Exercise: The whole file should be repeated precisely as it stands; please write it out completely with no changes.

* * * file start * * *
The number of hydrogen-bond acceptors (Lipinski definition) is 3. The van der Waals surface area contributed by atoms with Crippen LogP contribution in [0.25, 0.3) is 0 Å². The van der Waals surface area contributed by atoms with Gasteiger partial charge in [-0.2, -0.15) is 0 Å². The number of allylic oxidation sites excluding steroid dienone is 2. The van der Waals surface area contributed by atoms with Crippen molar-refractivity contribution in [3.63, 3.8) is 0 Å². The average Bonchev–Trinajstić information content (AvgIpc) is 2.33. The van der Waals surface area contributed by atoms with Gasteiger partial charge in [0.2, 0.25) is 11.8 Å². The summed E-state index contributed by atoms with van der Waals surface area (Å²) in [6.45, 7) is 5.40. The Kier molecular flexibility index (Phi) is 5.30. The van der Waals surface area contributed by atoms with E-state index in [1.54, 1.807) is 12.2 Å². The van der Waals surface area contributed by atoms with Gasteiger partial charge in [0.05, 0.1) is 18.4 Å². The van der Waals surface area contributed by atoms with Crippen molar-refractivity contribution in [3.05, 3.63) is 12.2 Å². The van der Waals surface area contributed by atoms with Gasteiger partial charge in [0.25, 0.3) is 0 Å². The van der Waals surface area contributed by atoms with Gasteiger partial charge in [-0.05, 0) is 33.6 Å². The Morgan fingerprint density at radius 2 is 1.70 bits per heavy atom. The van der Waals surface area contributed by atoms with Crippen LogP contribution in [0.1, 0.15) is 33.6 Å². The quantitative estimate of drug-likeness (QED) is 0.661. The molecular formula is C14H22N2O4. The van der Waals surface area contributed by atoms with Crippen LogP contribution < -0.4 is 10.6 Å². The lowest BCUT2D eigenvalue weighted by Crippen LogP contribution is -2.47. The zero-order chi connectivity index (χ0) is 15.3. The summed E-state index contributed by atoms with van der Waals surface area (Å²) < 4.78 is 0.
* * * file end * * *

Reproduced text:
The number of hydrogen-bond acceptors (Lipinski definition) is 3. The van der Waals surface area contributed by atoms with Crippen LogP contribution in [0.25, 0.3) is 0 Å². The van der Waals surface area contributed by atoms with Gasteiger partial charge in [-0.2, -0.15) is 0 Å². The number of allylic oxidation sites excluding steroid dienone is 2. The van der Waals surface area contributed by atoms with Crippen molar-refractivity contribution in [3.63, 3.8) is 0 Å². The average Bonchev–Trinajstić information content (AvgIpc) is 2.33. The van der Waals surface area contributed by atoms with Gasteiger partial charge in [0.2, 0.25) is 11.8 Å². The summed E-state index contributed by atoms with van der Waals surface area (Å²) in [6.45, 7) is 5.40. The Kier molecular flexibility index (Phi) is 5.30. The van der Waals surface area contributed by atoms with E-state index in [1.54, 1.807) is 12.2 Å². The van der Waals surface area contributed by atoms with Gasteiger partial charge in [0.05, 0.1) is 18.4 Å². The van der Waals surface area contributed by atoms with Crippen molar-refractivity contribution in [3.05, 3.63) is 12.2 Å². The van der Waals surface area contributed by atoms with Gasteiger partial charge in [0.25, 0.3) is 0 Å². The van der Waals surface area contributed by atoms with Gasteiger partial charge in [-0.05, 0) is 33.6 Å². The Morgan fingerprint density at radius 2 is 1.70 bits per heavy atom. The van der Waals surface area contributed by atoms with Crippen LogP contribution in [0.1, 0.15) is 33.6 Å². The quantitative estimate of drug-likeness (QED) is 0.661. The molecular formula is C14H22N2O4. The van der Waals surface area contributed by atoms with Crippen LogP contribution < -0.4 is 10.6 Å². The lowest BCUT2D eigenvalue weighted by Crippen LogP contribution is -2.47. The zero-order chi connectivity index (χ0) is 15.3. The summed E-state index contributed by atoms with van der Waals surface area (Å²) < 4.78 is 0.